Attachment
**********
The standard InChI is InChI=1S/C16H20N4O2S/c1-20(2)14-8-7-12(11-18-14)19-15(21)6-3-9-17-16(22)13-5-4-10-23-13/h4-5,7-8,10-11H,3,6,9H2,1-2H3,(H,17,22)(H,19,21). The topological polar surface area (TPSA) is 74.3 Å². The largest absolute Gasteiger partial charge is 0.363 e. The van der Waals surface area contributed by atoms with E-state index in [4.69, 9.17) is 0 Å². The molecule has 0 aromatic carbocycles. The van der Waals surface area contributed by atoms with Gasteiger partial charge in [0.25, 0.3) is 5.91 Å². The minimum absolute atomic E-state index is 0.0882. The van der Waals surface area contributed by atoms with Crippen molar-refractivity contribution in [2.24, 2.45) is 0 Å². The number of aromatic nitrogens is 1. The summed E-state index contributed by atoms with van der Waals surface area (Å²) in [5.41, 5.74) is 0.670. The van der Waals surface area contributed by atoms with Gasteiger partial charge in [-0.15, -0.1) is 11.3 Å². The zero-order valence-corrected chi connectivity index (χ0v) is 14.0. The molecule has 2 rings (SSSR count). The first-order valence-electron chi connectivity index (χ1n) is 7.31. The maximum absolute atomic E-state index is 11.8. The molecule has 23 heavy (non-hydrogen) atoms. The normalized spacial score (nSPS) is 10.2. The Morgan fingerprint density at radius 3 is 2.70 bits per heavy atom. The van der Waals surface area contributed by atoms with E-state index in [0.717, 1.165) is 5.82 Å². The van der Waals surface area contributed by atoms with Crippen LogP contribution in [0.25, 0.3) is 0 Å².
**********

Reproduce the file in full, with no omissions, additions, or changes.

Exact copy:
The standard InChI is InChI=1S/C16H20N4O2S/c1-20(2)14-8-7-12(11-18-14)19-15(21)6-3-9-17-16(22)13-5-4-10-23-13/h4-5,7-8,10-11H,3,6,9H2,1-2H3,(H,17,22)(H,19,21). The topological polar surface area (TPSA) is 74.3 Å². The largest absolute Gasteiger partial charge is 0.363 e. The van der Waals surface area contributed by atoms with E-state index in [4.69, 9.17) is 0 Å². The molecule has 0 aromatic carbocycles. The van der Waals surface area contributed by atoms with Gasteiger partial charge in [0.25, 0.3) is 5.91 Å². The minimum absolute atomic E-state index is 0.0882. The van der Waals surface area contributed by atoms with Crippen molar-refractivity contribution in [2.24, 2.45) is 0 Å². The number of aromatic nitrogens is 1. The summed E-state index contributed by atoms with van der Waals surface area (Å²) in [5.41, 5.74) is 0.670. The van der Waals surface area contributed by atoms with Gasteiger partial charge in [-0.15, -0.1) is 11.3 Å². The zero-order valence-corrected chi connectivity index (χ0v) is 14.0. The molecule has 2 rings (SSSR count). The first-order valence-electron chi connectivity index (χ1n) is 7.31. The maximum absolute atomic E-state index is 11.8. The molecule has 23 heavy (non-hydrogen) atoms. The normalized spacial score (nSPS) is 10.2. The Morgan fingerprint density at radius 3 is 2.70 bits per heavy atom. The van der Waals surface area contributed by atoms with E-state index in [0.717, 1.165) is 5.82 Å². The van der Waals surface area contributed by atoms with Crippen LogP contribution in [0.25, 0.3) is 0 Å².